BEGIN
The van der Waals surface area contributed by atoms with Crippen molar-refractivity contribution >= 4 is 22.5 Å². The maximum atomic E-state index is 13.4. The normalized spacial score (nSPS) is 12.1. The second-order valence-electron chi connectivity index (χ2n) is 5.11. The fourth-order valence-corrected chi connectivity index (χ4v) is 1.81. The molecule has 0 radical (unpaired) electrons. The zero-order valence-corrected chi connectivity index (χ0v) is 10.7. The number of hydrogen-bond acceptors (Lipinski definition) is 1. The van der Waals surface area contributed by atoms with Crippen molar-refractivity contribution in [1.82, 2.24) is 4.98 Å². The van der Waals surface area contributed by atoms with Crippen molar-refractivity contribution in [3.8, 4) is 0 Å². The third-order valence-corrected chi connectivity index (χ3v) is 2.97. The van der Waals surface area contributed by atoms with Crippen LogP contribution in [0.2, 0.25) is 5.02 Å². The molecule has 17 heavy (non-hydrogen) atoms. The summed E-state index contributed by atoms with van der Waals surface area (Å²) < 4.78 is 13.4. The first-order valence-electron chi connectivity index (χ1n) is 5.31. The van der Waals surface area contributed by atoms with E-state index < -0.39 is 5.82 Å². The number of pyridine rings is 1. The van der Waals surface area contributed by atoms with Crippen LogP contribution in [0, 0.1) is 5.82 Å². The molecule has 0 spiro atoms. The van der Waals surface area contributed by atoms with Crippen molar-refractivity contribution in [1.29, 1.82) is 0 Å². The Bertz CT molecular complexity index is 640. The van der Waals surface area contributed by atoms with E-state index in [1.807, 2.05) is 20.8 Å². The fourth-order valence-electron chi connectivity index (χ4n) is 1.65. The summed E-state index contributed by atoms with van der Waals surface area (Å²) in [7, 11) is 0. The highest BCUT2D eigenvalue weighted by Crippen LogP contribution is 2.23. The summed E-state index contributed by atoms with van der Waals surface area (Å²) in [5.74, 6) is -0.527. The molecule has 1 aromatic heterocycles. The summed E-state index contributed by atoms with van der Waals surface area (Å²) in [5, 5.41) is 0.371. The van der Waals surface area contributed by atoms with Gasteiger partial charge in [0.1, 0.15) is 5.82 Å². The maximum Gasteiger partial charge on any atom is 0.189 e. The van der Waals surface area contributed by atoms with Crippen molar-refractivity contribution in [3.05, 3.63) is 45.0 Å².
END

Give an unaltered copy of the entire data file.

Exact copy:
The van der Waals surface area contributed by atoms with Crippen molar-refractivity contribution >= 4 is 22.5 Å². The maximum atomic E-state index is 13.4. The normalized spacial score (nSPS) is 12.1. The second-order valence-electron chi connectivity index (χ2n) is 5.11. The fourth-order valence-corrected chi connectivity index (χ4v) is 1.81. The molecule has 0 radical (unpaired) electrons. The zero-order valence-corrected chi connectivity index (χ0v) is 10.7. The number of hydrogen-bond acceptors (Lipinski definition) is 1. The van der Waals surface area contributed by atoms with Crippen molar-refractivity contribution in [1.82, 2.24) is 4.98 Å². The van der Waals surface area contributed by atoms with Crippen molar-refractivity contribution in [3.8, 4) is 0 Å². The third-order valence-corrected chi connectivity index (χ3v) is 2.97. The van der Waals surface area contributed by atoms with Crippen LogP contribution in [0.2, 0.25) is 5.02 Å². The molecule has 17 heavy (non-hydrogen) atoms. The summed E-state index contributed by atoms with van der Waals surface area (Å²) < 4.78 is 13.4. The first-order valence-electron chi connectivity index (χ1n) is 5.31. The van der Waals surface area contributed by atoms with E-state index < -0.39 is 5.82 Å². The number of pyridine rings is 1. The van der Waals surface area contributed by atoms with Crippen LogP contribution in [0, 0.1) is 5.82 Å². The molecule has 0 spiro atoms. The van der Waals surface area contributed by atoms with Crippen molar-refractivity contribution in [1.29, 1.82) is 0 Å². The Bertz CT molecular complexity index is 640. The van der Waals surface area contributed by atoms with E-state index in [1.807, 2.05) is 20.8 Å². The fourth-order valence-electron chi connectivity index (χ4n) is 1.65. The summed E-state index contributed by atoms with van der Waals surface area (Å²) in [7, 11) is 0. The highest BCUT2D eigenvalue weighted by Crippen LogP contribution is 2.23. The summed E-state index contributed by atoms with van der Waals surface area (Å²) in [5.74, 6) is -0.527. The molecule has 1 aromatic heterocycles. The summed E-state index contributed by atoms with van der Waals surface area (Å²) in [5, 5.41) is 0.371. The van der Waals surface area contributed by atoms with Gasteiger partial charge in [0.1, 0.15) is 5.82 Å². The maximum Gasteiger partial charge on any atom is 0.189 e. The van der Waals surface area contributed by atoms with Crippen molar-refractivity contribution in [3.05, 3.63) is 45.0 Å².